Previous evidences have suggested that influenza virus NS1 protein can inhibit the induction of Type I IFN by decreasing RIG-I activation [18, 46]. In agreement with this, overexpression of H7N9 NS1 significantly decreased the expression of RIG-I mRNA induced by WSN or PR8 delNS1 virus infection. However, S212P mutation decreased the ability of NS1 to suppress RIG-I expression. Given the previous reports and the fact that influenza virus NS1 protein can inhibit host gene expression by binding and inhibiting the cellular factor CPSF30 [47], the verification whether the NS1 mutation S212P affects its binding to CPSF30 should be further studied. By blocking gene expression in infected cells, the H7N9 NS1 protein suppresses the expression of IFN-α, IFN-β, IL-28 and several ISGs, whereas this ability was destroyed due to S212P substitution. Consistent with the data, S212P mutation could no longer promote virus growth, and the viral titer was slightly lower in NS1-S212P transfected cells than that in NS1-WT transfected cells.

In order to survive better in the host cell, influenza A virus NS1 protein has been undergoing continuous evolution through mutation [48]. NS1 residue 212 is a proline in the vast majority of influenza A viruses, while instead a relative majority of human-isolated H7N9 viruses have a serine at position 212. Residue 212 is in the intrinsically disordered C-terminal tail of NS1 [49]. Beside the S212P substitution that decreased the ability of H7N9-NS1 to inhibit the host innate immunity, we also identified another NS1 amino acid substitution I178V, which can significantly decrease the steady state of NS1 protein. Previous study has shown that influenza virus NS1 could enhance its stability by sumoylation, and NS1 K221 is the major SUMO1 acceptor site, since NS1 K221R mutation displayed a significant decrease of sumoylation [30]. Here, we showed that I178 site in H7N9 NS1 protein was also implicated in its steady state. When the isoleucine at 178 site was changed to valine, which is a common amino acid in the NS1 of low pathogenic influenza virus, H7N9 NS1 protein became unstable and underwent degradation. In addition, we also identified that I178V mutation led to NS1 degradation through proteasome pathway. We postulated that I178V mutation might have altered the structure of the NS1 protein and caused its degradation. It is reasonable to assume that the I178 site increases H7N9 NS1 protein stability and is responsible for an enhanced impediment of host innate immunity.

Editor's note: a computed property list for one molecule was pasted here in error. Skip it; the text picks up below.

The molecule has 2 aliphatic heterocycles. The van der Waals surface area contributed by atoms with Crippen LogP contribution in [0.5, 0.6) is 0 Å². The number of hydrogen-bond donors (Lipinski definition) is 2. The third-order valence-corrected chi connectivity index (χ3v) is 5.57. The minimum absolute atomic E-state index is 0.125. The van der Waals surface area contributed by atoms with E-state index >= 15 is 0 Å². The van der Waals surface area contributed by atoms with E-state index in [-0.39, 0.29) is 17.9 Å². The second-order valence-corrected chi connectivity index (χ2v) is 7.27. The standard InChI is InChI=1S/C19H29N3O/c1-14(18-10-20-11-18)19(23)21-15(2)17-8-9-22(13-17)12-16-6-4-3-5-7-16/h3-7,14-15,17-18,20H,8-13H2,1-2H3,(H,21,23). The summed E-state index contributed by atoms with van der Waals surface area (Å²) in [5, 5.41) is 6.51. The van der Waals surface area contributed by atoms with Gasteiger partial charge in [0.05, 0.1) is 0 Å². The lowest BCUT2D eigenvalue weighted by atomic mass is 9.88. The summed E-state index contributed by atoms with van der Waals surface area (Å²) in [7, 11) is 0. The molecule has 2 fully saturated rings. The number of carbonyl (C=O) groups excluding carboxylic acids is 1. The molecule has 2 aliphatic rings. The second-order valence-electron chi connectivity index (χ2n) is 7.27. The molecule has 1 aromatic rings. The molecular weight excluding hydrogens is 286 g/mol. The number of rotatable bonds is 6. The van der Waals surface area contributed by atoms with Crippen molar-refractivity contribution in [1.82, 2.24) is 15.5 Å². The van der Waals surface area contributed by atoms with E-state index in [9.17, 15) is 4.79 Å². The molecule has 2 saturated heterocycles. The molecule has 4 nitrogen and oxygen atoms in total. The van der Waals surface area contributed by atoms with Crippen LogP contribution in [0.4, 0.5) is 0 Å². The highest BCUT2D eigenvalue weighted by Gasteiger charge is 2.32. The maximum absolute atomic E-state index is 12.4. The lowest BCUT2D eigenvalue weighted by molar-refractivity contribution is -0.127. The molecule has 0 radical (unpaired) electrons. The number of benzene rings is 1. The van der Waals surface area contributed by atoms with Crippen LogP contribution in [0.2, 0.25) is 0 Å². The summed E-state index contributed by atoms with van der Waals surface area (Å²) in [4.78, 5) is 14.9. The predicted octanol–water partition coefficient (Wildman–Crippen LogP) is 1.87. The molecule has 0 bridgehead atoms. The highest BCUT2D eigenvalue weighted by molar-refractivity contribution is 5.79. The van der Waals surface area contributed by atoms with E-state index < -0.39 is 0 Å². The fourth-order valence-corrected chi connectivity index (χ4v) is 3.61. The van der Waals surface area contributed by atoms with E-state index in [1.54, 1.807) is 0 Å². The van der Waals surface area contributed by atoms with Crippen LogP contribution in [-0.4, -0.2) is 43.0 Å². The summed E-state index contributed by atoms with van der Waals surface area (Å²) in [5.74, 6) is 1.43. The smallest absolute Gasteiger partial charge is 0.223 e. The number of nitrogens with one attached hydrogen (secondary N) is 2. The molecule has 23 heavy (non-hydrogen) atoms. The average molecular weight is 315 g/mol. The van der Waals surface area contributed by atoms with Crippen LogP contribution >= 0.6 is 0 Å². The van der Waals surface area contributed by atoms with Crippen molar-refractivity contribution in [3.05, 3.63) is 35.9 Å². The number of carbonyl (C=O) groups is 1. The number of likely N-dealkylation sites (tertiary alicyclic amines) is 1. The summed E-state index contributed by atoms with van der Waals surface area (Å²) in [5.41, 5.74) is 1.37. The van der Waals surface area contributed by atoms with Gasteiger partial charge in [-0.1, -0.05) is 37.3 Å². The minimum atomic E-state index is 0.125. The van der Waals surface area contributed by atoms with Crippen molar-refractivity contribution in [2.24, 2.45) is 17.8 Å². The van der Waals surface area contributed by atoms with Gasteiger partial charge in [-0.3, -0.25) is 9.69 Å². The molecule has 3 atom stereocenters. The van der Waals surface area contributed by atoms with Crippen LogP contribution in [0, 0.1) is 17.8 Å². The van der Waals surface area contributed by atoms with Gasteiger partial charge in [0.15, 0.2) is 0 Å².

To analyze the importance of the residues 212 and 178 in NS1 protein on virus growth and virulence, two recombinant PR8 viruses incorporating the mutation P212S (PR8-S212) or V178I (PR8-I178) were generated by reverse genetics. Interestingly, we observed that the mice infected with PR8-S212 or PR8-I178 exhibited faster weight loss, shorter survival time, increased viral load, and more severe organ damage as compared with those infected with PR8-WT, suggesting that P212S or V178I mutation in PR8 NS1 protein increased virulence, which probably correlates with increased antagonism to innate immunity and steady state of NS1 protein respectively.

Therefore, in this study, we identified two novel amino acid substitutions that have important effects on H7N9 NS1 function and virus replication, which reminds us to pay more attention to influenza virus surveillance and assessing mutations affecting the pathogenicity of circulating influenza viruses.

Declarations

Competing interests

The authors declare that they have no competing interests.

Authors’ contributions